Delhi Police inspector suspended for lapses in kidney scam

February 16th, 2008 - 11:59 pm ICT by admin  

(Lead)

New Delhi, Feb 16 (IANS) A Delhi Police inspector was suspended Saturday for not taking note of kidney scam kingpin Amit Kumar being let off by seven policemen after taking bribes, while a city court directed the city police force to confront a policeman arrested Thursday with the key scam accused. “We have suspended Inspector Rameshwar Khatri, posted with the special staff unit of the central district, on administrative grounds. An inquiry has been ordered against him,” Delhi Police spokesman Rajan Bhagat said.

The Crime Branch questioned Khatri and retired assistant commissioner of police Jai Chand for hours for their alleged involvement in the case, police sources told IANS.

But no case was registered against them.

Meanwhile, a city court asked Delhi Police to confront assistant sub-inspector Ravinder Kumar Singh, who was arrested Thursday for allegedly accepting bribes to let off Amit Kumar alias Santosh Rameshwar Raut, with the scam kingpin Monday.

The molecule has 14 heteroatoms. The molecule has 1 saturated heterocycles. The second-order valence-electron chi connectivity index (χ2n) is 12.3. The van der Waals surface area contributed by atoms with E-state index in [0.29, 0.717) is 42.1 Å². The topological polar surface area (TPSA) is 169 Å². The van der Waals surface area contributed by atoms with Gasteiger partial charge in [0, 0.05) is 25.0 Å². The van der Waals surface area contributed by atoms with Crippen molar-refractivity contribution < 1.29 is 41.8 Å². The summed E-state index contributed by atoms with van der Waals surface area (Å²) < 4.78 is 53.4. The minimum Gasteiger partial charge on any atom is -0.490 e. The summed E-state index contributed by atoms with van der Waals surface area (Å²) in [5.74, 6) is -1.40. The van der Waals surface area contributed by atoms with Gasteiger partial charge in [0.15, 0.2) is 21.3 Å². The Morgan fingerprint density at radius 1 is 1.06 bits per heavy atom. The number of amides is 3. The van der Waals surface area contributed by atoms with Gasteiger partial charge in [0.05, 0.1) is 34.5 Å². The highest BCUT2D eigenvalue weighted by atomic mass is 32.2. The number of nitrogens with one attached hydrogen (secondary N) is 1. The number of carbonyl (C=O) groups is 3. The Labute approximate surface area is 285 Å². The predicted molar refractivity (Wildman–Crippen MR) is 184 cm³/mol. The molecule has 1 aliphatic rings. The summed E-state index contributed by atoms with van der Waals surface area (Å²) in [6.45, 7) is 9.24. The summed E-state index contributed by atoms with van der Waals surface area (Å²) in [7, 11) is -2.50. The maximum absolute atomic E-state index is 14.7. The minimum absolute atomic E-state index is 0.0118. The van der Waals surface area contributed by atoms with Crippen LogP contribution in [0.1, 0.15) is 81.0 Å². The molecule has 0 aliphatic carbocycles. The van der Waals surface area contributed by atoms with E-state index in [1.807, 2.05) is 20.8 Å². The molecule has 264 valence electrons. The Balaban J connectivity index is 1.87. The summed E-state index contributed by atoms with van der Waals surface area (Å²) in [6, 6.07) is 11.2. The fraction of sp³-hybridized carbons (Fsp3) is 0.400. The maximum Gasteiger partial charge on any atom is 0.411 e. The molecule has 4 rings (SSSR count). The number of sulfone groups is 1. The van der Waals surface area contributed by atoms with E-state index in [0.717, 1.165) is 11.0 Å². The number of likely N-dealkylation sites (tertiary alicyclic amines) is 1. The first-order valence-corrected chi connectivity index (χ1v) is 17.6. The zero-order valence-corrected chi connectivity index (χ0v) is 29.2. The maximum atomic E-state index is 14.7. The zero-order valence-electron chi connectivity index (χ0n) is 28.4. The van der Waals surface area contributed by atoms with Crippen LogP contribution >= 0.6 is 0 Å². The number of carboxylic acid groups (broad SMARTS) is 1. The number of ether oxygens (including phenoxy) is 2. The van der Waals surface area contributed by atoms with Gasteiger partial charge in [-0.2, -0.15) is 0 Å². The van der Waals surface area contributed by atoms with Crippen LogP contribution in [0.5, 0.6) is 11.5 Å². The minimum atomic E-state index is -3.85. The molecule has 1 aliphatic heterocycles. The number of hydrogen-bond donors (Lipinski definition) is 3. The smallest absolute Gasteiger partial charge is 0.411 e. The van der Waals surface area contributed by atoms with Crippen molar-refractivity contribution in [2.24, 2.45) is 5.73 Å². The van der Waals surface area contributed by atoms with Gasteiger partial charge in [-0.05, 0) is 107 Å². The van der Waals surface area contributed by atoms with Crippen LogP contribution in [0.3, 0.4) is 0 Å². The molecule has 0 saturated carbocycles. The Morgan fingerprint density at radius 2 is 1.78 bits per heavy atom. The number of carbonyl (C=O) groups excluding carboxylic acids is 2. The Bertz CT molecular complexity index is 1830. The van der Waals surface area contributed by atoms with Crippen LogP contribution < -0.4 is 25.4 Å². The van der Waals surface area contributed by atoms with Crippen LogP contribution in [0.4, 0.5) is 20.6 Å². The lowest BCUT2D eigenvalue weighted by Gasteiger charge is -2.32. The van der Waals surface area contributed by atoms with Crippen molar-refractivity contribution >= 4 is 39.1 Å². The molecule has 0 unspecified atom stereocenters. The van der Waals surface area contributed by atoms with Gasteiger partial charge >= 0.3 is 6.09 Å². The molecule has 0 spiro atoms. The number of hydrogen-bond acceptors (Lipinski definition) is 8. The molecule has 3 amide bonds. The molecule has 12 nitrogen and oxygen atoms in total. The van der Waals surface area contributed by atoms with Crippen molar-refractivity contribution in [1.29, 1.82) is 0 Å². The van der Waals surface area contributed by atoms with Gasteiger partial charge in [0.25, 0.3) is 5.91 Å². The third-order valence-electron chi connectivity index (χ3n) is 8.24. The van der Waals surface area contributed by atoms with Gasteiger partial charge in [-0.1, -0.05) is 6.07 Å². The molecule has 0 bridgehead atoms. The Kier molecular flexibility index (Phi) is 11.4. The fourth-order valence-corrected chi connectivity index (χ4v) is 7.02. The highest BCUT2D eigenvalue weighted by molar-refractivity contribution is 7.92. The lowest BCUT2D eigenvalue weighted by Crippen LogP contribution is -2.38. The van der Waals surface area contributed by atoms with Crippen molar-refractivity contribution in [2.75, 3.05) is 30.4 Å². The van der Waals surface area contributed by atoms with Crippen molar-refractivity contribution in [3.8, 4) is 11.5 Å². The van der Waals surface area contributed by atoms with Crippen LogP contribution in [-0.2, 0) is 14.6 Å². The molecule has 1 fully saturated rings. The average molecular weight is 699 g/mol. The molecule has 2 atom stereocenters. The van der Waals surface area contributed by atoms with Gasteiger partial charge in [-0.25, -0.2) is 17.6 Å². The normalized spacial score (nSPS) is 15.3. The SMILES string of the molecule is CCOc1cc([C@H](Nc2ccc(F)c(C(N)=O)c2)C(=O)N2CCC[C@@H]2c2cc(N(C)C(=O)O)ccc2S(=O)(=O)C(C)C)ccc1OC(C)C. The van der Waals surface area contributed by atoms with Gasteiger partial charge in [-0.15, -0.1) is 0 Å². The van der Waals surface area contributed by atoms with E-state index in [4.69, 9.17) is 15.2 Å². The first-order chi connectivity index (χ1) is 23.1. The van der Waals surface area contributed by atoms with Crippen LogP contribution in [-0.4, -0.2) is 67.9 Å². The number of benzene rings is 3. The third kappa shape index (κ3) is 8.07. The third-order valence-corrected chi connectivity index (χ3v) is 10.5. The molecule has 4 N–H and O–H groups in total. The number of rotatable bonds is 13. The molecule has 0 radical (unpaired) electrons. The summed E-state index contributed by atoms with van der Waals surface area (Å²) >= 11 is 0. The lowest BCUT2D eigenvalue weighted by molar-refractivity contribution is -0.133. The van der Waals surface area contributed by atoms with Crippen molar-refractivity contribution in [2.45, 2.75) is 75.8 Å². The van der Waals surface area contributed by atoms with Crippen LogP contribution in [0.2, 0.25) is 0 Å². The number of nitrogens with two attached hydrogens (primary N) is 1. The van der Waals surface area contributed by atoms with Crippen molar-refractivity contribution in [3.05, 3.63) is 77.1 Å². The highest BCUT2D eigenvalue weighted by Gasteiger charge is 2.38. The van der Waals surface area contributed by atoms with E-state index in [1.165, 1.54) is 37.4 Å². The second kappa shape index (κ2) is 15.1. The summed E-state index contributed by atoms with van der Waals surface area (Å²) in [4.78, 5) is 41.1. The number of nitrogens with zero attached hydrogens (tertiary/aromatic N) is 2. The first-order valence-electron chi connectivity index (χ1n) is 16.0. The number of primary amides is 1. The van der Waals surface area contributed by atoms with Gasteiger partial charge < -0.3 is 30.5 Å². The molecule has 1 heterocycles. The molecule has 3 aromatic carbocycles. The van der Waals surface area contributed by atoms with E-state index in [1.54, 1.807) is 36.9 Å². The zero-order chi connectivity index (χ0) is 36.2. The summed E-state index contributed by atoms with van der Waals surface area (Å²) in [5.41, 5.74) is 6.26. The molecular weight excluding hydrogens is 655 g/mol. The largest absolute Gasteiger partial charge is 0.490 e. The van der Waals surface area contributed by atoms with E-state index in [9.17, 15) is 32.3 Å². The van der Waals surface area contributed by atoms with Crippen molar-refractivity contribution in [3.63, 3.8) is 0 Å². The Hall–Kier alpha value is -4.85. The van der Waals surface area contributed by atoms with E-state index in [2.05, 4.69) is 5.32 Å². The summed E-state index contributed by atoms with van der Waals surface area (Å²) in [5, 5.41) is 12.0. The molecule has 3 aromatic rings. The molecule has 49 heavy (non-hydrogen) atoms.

Metropolitan Magistrate Chandra Shekhar ordered the police to conduct a test identification parade (TIP) of assistant sub-inspector Ravinder Kumar Singh with Amit Kumar in the Tihar Jail premises.

Delhi Police had registered a case against him and head constables Devender Singh and Vijay Bahadur, and constables Naresh Kumar, Kaleem Beg, Surender Rathi and Rakesh Kumar for extorting money from the kidney scam accused, who was nabbed earlier this month in Nepal.

The police said raids were on to nab the absconding policemen.

The kidney racket was unearthed Jan 24, after police teams of Uttar Pradesh and Haryana police jointly swooped down on a private hospital and a guesthouse owned by Amit Kumar in Gurgaon, an IOT and industrial hub on the outskirts of Delhi.

Amit Kumar was arrested Feb 7 from a resort hotel near the India-Nepal border and deported to India last week. He is currently in the custody of the Central Bureau of Investigation (CBI).

The multi-million-rupee racket of illegal kidney transplants served clients from Britain, the US, Greece, Lebanon, Canada, Saudi Arabia and the United Arab Emirates, among other countries.

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